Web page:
On average, you can expect to spend around 500,000 CLP – 800,000 CLP / £550 – £950 / $750 – $1,200 USD per month on living costs. Both a litre of milk and a standard loaf of cost around 790 CLP (£0.90 / $1.20). A meal in a relatively inexpensive restaurant costs around 5,000 CLP (£6 / $7.50) and a three-course meal for two can set you back around 25,000 CLP (£30 / $37).

About Chile

Chile is the perfect location for explorers and adventurers, jam-packed with outdoor activities across a unique terrain. This long, thin country boasts 6,000km of coastline on one side and the Andes mountain range just a few hundred kilometres away on the other side. The majority of the country is made up of mountainous areas and is known for excellent hiking, both well-trodden paths and undiscovered trails. Torres del Paine is perhaps one of Chile’s most famous trekking spots – this national park is a UNESCO World Biosphere Reserve home to lagoons, rivers, glaciers, waterfalls and more.

Outside of Chile’s natural beauty and stunning scenery, the country has a bit of an obsession with football. You can expect to find locals watching plenty of football as well as playing it on football fields across the country.

Various pictures of Chile
Various pictures of Chile

Chilean culture

Chile has quite a traditional, family-orientated culture with a heavy influence from the Roman Catholic church. In fact, divorce was illegal up until 2004. Families are close to each other with extended family meeting up regularly for national holidays, birthdays and other celebrations.

Other parts of the Chilean culture have a heavy Spanish influence as well as influence from the indigenous Mapuche people. Traditional folk music and dance play a big part in Chile, with different types of music and dance being local to different parts of the country.

When it comes to meeting and greeting, presentation is important in Chilean culture. You’ll find that what you wear and the way you dress is judged by others, especially in working situations. So, if you’re unsure about what to wear to a certain event or place, it’s best to dress smarter than you need to! Families will great each other with affection hugs and kisses, but outside of the family unit, it’s more usual for men to shake hands and women to pat each other on the arm or shoulder. You should call people Senor (for men) or Senora (for women) followed by their surname unless they ask you to call them something else.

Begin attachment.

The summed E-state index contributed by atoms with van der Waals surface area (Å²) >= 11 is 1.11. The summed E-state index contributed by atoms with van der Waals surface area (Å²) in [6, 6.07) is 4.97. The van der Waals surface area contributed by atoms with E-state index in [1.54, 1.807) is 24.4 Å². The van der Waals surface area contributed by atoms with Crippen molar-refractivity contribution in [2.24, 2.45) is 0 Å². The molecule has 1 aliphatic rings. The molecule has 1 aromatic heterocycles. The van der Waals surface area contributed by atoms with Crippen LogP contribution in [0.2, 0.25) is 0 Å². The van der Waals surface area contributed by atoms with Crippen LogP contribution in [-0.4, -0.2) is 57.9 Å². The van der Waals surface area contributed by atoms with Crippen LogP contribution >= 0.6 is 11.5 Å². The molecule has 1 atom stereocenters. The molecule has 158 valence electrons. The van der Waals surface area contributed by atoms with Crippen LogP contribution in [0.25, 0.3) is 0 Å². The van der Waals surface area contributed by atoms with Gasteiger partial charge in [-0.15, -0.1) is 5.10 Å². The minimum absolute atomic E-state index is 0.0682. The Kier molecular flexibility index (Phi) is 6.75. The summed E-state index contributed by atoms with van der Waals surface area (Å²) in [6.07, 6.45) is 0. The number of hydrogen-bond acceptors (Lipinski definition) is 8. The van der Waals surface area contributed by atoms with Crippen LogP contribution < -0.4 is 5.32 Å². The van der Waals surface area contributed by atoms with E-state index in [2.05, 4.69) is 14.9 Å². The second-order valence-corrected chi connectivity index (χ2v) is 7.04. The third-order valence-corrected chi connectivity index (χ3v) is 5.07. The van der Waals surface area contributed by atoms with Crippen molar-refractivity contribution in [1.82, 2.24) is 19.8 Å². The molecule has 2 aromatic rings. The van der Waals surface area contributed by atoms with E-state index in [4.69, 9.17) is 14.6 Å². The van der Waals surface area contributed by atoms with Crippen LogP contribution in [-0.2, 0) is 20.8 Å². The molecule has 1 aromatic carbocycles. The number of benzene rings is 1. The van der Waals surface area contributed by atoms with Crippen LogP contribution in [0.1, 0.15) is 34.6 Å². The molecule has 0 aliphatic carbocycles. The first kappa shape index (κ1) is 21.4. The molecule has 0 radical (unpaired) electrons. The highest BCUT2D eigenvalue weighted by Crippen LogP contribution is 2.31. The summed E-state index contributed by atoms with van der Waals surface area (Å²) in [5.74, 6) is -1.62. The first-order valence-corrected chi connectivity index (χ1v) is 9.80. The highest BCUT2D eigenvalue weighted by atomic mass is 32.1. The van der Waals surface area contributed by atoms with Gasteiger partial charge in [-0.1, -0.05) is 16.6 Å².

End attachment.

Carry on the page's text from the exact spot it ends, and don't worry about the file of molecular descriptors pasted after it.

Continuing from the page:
Chilean cuisine

Chilean food has lots of similarities to Spanish cuisine, with pork, chicken, potatoes, wheat and beans making frequent appearances in popular dishes. Chilean meals tend to be quite rich and heavy but full of flavour – Spanish bread (tortilla) is served with lots of dishes, stews and soups are very popular, and local wine is added to many recipes. With miles of coastline, Chile is also known for some great seafood, especially salmon.

Fish dishes not to be missed include Paila Marina – shellfish soup, Almejas a la Parmesana – saltwater clams and parmesan, and Caldilla de Congrio – cusk-eel stew. Other Chilean meals to tantalise the taste buds are Empanadas – classic stuffed pastries usually fried or baked, Cazuela – a beef or chicken broth with coriander, corn noodles, potatoes and pumpkin, and Completo – a Chilean hot dog served with mayonnaise, sauerkraut and tomatoes. To top it all off, wash this delicious food down with Mote con Huesillos – a sweet peach nectar drink filled with husked wheat and dried peaches.

Accommodation in Chile

Most TEFL employers in Chile will expect you to find and pay for your own accommodation. It’s not usual for accommodation to be included in TEFL teaching contracts here. House shares are common and it’s relatively easy to find both local housemates as well as other foreign teachers to live with.

One thing to keep in mind is that your deposit won’t usually be refunded at the end of your stay. So, it’s worth shopping around the find accommodation with a low deposit.

Weather in Chile

Chile is a long, thin country – approximately 4,300 kilometres in total! – with a variety of climates. The north of the country is home to desert terrain, the centre of the country has lush green scenery and the south of the country sees snowy mountains.

Overall, the climate is Chile is considered tropical with warm rainy summers and slightly cooler dry winters. The average temperature year-round is roughly 27°C.

In Santiago, the hottest months are December, January and February with average temperatures of 20°C to 21°C. The coolest months are June and July with an average temperature of 9°C. In Concepcion, the temperature is around 26°C from October to March and then drops to a low of around 21°C in July. Whereas, the temperature in La Serena ranges from 12°C to 18°C.

Various pictures of Chile